MINAMATA Review — A Riveting Film Proving Johnny Depp’s Star Power Once Again

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Film critic Leah Sydney’s Minamata review says the Johnny Depp starrer is an artistic homage to a man ahead of his time.

Minamata reviewJohnny Depp proves his star power once again in his latest film, Minamata, playing the legendary LIFE magazine photo journalist/celebrated war photographer W. Eugene Smith.  Directed by the talented Andrew Levitas and written by David K. Kessler, the film premiered at the Berlin Film Festival.

Smith’s immersive photographic style, achieved by literally living and breathing with his subjects, is highly regarded to this day.  He was a notoriously grizzled, self-destructive man who was estranged from his kids, had drinking problems and was deep in debt. The film chronicles him reluctantly accepting an endorsement deal from Fuji Film, which he found ironic since he never shot a color photo in his life.

But this deal turned out to be life changing for him, because through it he met a Japanese woman, played with both gentleness and toughness by Minami, who would later become his wife.  She told him about the mercury infested waters in this tiny, poor fishing village and asked for his help. Smith pitched the story to his beleaguered editor Robert Hayes (played wonderfully by Bill Nighy) and got the OK to go to Japan and see what was happening.

Smith was then shown the horrendous effects of the toxins, and even he, as a seasoned vet, was shocked by the numerous villagers with physical deformities. The culprit was the local chemical Chisso Company which dumped the toxic byproducts into the village water supply.

Smith was then on a dogged mission, exposing the greed and corruption of the corporate culture, not only locally but nationally as well.  Depp’s performance is one of endearing but surly earnestness.  He plays Smith’s dogged persistence perfectly, sneaking into labs and hospital wards where the patients were being secretly treated.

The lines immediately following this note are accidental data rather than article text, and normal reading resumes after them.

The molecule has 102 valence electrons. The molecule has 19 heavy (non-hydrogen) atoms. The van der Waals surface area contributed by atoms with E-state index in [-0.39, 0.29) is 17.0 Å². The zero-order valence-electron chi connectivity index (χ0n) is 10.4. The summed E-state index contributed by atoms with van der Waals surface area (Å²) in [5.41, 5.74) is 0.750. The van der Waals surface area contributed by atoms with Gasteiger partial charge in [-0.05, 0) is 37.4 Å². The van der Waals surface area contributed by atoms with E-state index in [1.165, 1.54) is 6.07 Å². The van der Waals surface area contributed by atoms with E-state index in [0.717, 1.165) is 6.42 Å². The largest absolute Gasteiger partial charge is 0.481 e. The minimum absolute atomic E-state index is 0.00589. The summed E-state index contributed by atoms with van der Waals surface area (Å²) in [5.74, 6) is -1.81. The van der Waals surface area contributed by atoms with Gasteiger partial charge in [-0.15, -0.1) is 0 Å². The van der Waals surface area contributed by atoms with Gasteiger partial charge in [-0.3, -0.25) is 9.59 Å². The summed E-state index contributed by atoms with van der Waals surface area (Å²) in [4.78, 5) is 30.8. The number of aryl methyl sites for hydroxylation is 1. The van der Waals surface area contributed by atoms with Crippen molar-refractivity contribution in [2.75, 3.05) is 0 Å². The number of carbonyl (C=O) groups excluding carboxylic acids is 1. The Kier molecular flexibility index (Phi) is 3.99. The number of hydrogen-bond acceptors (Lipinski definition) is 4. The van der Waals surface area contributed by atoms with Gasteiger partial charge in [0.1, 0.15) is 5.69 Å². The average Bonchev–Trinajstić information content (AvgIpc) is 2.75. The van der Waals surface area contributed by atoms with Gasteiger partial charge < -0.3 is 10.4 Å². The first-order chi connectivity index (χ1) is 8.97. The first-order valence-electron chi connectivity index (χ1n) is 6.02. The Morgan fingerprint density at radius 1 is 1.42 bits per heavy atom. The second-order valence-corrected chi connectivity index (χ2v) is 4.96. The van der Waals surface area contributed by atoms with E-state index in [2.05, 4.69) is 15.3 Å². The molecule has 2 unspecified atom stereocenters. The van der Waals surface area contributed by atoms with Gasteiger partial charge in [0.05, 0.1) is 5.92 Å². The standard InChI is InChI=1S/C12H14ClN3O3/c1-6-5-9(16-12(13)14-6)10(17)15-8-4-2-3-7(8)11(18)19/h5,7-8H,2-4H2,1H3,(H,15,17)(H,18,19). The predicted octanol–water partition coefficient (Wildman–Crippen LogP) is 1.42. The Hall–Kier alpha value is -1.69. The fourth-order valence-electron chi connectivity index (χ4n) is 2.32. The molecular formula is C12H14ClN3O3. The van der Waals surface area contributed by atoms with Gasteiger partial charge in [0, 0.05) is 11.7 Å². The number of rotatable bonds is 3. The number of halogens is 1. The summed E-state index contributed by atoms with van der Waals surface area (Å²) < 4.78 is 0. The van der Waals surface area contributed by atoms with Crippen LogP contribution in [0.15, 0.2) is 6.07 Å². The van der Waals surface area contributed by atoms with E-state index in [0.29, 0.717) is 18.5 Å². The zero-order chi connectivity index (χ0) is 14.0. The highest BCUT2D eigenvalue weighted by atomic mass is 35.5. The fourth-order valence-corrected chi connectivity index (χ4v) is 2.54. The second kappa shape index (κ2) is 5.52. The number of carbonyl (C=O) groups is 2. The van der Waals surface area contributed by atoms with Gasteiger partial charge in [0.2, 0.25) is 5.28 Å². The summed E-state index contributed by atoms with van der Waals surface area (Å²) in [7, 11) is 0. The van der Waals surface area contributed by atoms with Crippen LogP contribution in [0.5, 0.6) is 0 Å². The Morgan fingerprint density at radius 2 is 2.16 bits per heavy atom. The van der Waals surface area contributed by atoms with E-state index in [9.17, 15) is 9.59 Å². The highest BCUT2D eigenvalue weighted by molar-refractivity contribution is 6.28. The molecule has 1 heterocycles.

How Smith and the townspeople ultimately prevailed makes for a gripping, heartfelt movie experience.  Director Levitas captures the mood and directs Depp perfectly. Levitas is a painter and actor as well as a director, and this is his sophomore outing as a helmer (Lullaby was his first film). It definitely proves his directing artistic mettle.

DP Benoit Delhomme and composer Ryuichi Sakamoto contribute to this artistic homage to a man ahead of his time.  Minamata shows photo journalism at its best, with a stellar star turn from Depp.  Look for it soon wherever it lands.

Not Rated

1 Hour 55 Minutes

If this Minamata review whets your appetite, check Rotten Tomatoes of back here frequently to see where/when it’s available. As with most films now, its release has been postponed.

Film critic Leah Sydney’s Minamata review says the Johnny Depp starrer is an artistic homage to a man ahead of his time.

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Lisa Johnson Mandell

Lisa Johnson Mandell

Lisa Johnson Mandell is an award winning journalist, author and film/TV critic. She can be heard regularly on Cumulus radio stations throughout the US, and on BBC Radio.

1 Comment

  1. Avatar Susanna on April 2, 2020 at 5:54 am

    Thank you for such an inspiring review on Minamata film. So excited to watch it in Russia as soon as possible.

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